FY 11 Budget: The Impact on HIV/AIDS

By Rob Banaszak on April 15, 2011 in Policy/Advocacy

Donna Crewsby Donna Crews, AIDS United Government Affairs Director

On Friday, April 8, President Barack Obama and Congressional leaders John Boehner (R-OH) and Harry Reid (D-NV) reached an agreement on the budgetary framework to fund the government for the remainder of the fiscal year 2011 (FY 2011). The deal was reached in the final hours before midnight, narrowly averting a government shutdown that would have gone into effect.

The package will fund the government over the entirety of FY 2011. Spending will be approximately $78.5 billion less than the President’s original FY 2011 budget proposal and about $37.6 billion dollars less than was appropriated for fiscal year 2010 which expired on September 30, 2010. Because the President’s proposed budget for FY 2011 was not authorized by Congress by the September 30 deadline, the government has been funded by a series of seven temporary appropriation bills or continuing resolutions (CR) that kept spending at or near 2010 levels. The government is funded by the seventh CR until April 15, as it was expected to take several days to translate the agreement into a legislative draft.

Public health programs as well as programs and agencies that specifically benefit people living with HIV are impacted by the budget agreement. While all the details of where cuts will be distributed are not finalized, here is what we know so far:

  • Funding for syringe exchange programs (SEPs) remains available for use at the federal level and at the local level for the District of Columbia
  • All discretionary non-defense related agencies will be assessed a 0.2 % cut in addition to the cuts listed below. It is not clear if the across the board cuts will be taken before or after the below cuts. The number will vary based on when the across the board cut is taken.
  • The Centers for Disease Control (CDC) is funded at $5.66 billion, a $740 million cut across the agency. There will be some unspecified Congressional direction and some flexibility at the agency level. We do not know yet how these CDC –wide cuts will impact the domestic HIV portfolio.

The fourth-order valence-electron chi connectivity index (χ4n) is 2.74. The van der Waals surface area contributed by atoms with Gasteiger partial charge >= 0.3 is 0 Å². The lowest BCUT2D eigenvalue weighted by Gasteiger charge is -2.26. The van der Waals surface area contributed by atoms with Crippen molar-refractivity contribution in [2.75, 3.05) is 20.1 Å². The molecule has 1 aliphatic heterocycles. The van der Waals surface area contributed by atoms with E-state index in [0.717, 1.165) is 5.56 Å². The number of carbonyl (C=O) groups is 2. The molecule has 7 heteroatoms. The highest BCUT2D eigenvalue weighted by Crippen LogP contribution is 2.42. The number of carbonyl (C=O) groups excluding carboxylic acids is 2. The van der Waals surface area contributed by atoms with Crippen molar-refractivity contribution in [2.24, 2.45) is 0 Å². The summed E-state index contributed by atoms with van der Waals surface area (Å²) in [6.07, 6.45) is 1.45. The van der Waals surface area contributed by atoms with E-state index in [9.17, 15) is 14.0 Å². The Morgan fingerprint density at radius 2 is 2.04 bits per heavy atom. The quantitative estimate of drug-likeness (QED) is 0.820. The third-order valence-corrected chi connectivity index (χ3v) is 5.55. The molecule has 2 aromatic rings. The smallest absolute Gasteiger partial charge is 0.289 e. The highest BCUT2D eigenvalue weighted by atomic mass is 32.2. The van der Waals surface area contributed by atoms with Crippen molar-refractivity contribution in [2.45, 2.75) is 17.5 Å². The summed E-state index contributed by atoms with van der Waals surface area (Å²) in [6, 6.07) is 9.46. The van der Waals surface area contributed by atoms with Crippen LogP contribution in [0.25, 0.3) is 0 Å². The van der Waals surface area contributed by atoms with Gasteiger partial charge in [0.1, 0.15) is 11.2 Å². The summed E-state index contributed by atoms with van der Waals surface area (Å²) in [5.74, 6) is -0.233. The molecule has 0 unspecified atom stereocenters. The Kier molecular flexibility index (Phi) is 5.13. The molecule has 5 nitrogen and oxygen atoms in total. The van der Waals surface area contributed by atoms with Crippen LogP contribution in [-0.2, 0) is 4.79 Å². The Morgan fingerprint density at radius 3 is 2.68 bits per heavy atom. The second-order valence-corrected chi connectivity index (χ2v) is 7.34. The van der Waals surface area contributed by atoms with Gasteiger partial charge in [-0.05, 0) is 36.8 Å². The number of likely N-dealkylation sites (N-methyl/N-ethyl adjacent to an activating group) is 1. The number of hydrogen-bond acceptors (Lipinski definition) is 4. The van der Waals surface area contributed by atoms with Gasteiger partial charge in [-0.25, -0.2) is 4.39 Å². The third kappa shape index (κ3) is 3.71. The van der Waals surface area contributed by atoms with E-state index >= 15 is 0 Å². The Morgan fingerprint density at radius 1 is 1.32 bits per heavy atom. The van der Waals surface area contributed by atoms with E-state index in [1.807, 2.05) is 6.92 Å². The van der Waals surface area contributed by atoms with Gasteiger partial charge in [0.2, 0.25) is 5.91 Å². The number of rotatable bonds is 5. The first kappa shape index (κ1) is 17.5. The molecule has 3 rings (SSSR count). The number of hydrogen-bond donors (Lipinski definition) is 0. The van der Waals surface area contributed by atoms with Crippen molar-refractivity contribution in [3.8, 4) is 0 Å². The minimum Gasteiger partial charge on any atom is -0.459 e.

• You may have seen a chart or media report that stated the HIV/AIDS, Viral Hepatitis, STD, and TB Prevention Center received a $1.045 billion cut below FY10. This was incorrect information.
  • Health Resources and Services Administration (HRSA), the primary Federal agency for improving access to health care services for people who are uninsured, isolated, or medically vulnerable, is funded at $6.27 billion a $1.2 billion cut below FY10 level.
  • For the Ryan White Care Act (RWCA), Part A, grants to eligible metropolitan areas, and Part B, grants to states, seem to be flat-funded at $1.098 billion. We assume the rest of the Ryan White Program is also flat-funded, but the figures are not yet officially released.
  • AIDS Drug Assistance Program (ADAP) will total $885 million, an increase of $25 million over FY10.
  • AmeriCorps is funded with a $30 million cut from FY10; the Social Innovation Fund has maintained flat funding at $50 million.
  • Housing Opportunities for Persons with AIDS (HOPWA) is flat-funded.
  • Title X, funding for family planning, remains. It is appropriated at $300 million, a $17 million cut below FY 10 level.
  • Teen Pregnancy Prevention Initiative is funded at $110 million, $5 million below FY10 level.

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